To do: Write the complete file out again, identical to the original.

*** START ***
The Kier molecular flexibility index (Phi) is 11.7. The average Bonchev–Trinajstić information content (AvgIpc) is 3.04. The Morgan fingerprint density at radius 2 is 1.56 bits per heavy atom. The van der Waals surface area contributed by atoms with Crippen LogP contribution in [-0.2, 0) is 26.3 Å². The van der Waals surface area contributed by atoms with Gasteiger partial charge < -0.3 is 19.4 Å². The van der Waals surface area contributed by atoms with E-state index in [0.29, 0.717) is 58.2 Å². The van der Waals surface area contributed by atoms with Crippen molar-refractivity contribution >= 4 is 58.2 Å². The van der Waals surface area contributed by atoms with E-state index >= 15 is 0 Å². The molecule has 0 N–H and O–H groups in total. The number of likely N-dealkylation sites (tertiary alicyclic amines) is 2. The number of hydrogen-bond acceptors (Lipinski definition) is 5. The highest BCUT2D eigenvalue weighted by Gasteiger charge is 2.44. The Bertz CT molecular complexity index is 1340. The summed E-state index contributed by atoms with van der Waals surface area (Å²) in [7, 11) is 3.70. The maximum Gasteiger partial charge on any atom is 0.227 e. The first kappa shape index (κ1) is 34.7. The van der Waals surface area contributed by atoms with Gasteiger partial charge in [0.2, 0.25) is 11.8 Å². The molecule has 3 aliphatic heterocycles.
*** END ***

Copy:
The Kier molecular flexibility index (Phi) is 11.7. The average Bonchev–Trinajstić information content (AvgIpc) is 3.04. The Morgan fingerprint density at radius 2 is 1.56 bits per heavy atom. The van der Waals surface area contributed by atoms with Crippen LogP contribution in [-0.2, 0) is 26.3 Å². The van der Waals surface area contributed by atoms with Gasteiger partial charge < -0.3 is 19.4 Å². The van der Waals surface area contributed by atoms with E-state index in [0.29, 0.717) is 58.2 Å². The van der Waals surface area contributed by atoms with Crippen molar-refractivity contribution >= 4 is 58.2 Å². The van der Waals surface area contributed by atoms with E-state index >= 15 is 0 Å². The molecule has 0 N–H and O–H groups in total. The number of likely N-dealkylation sites (tertiary alicyclic amines) is 2. The number of hydrogen-bond acceptors (Lipinski definition) is 5. The highest BCUT2D eigenvalue weighted by Gasteiger charge is 2.44. The Bertz CT molecular complexity index is 1340. The summed E-state index contributed by atoms with van der Waals surface area (Å²) in [7, 11) is 3.70. The maximum Gasteiger partial charge on any atom is 0.227 e. The first kappa shape index (κ1) is 34.7. The van der Waals surface area contributed by atoms with Gasteiger partial charge in [0.2, 0.25) is 11.8 Å². The molecule has 3 aliphatic heterocycles.